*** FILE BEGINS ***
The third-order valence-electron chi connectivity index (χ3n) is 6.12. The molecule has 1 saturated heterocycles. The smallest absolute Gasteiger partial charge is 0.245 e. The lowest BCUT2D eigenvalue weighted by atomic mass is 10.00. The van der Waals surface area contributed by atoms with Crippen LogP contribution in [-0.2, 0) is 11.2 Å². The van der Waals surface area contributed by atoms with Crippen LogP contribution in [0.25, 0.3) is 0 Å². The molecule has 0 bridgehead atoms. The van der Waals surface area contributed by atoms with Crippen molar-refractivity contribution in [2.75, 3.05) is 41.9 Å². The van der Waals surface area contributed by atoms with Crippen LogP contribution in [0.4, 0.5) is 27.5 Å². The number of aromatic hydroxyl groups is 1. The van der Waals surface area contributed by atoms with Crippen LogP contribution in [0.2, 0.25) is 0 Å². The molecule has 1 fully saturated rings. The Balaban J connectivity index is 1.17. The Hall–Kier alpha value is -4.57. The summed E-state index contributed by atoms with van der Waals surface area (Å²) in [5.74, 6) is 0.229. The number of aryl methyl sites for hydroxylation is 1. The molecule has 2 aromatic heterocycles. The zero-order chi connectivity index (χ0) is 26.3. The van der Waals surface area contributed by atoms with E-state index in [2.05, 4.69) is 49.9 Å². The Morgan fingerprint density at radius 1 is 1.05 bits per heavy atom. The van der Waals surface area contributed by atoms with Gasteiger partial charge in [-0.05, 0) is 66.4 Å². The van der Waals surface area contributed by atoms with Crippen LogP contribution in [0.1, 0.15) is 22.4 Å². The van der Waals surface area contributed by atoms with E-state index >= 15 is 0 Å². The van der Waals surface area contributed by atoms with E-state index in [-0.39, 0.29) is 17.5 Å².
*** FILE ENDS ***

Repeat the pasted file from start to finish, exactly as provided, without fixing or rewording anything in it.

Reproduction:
The third-order valence-electron chi connectivity index (χ3n) is 6.12. The molecule has 1 saturated heterocycles. The smallest absolute Gasteiger partial charge is 0.245 e. The lowest BCUT2D eigenvalue weighted by atomic mass is 10.00. The van der Waals surface area contributed by atoms with Crippen LogP contribution in [-0.2, 0) is 11.2 Å². The van der Waals surface area contributed by atoms with Crippen LogP contribution in [0.25, 0.3) is 0 Å². The molecule has 0 bridgehead atoms. The van der Waals surface area contributed by atoms with Crippen molar-refractivity contribution in [2.75, 3.05) is 41.9 Å². The van der Waals surface area contributed by atoms with Crippen LogP contribution in [0.4, 0.5) is 27.5 Å². The number of aromatic hydroxyl groups is 1. The van der Waals surface area contributed by atoms with Crippen LogP contribution in [0.2, 0.25) is 0 Å². The molecule has 1 fully saturated rings. The Balaban J connectivity index is 1.17. The Hall–Kier alpha value is -4.57. The summed E-state index contributed by atoms with van der Waals surface area (Å²) in [5.74, 6) is 0.229. The number of aryl methyl sites for hydroxylation is 1. The molecule has 2 aromatic heterocycles. The zero-order chi connectivity index (χ0) is 26.3. The van der Waals surface area contributed by atoms with E-state index in [2.05, 4.69) is 49.9 Å². The Morgan fingerprint density at radius 1 is 1.05 bits per heavy atom. The van der Waals surface area contributed by atoms with Gasteiger partial charge in [-0.05, 0) is 66.4 Å². The van der Waals surface area contributed by atoms with Crippen LogP contribution in [0.1, 0.15) is 22.4 Å². The van der Waals surface area contributed by atoms with E-state index >= 15 is 0 Å². The van der Waals surface area contributed by atoms with E-state index in [-0.39, 0.29) is 17.5 Å².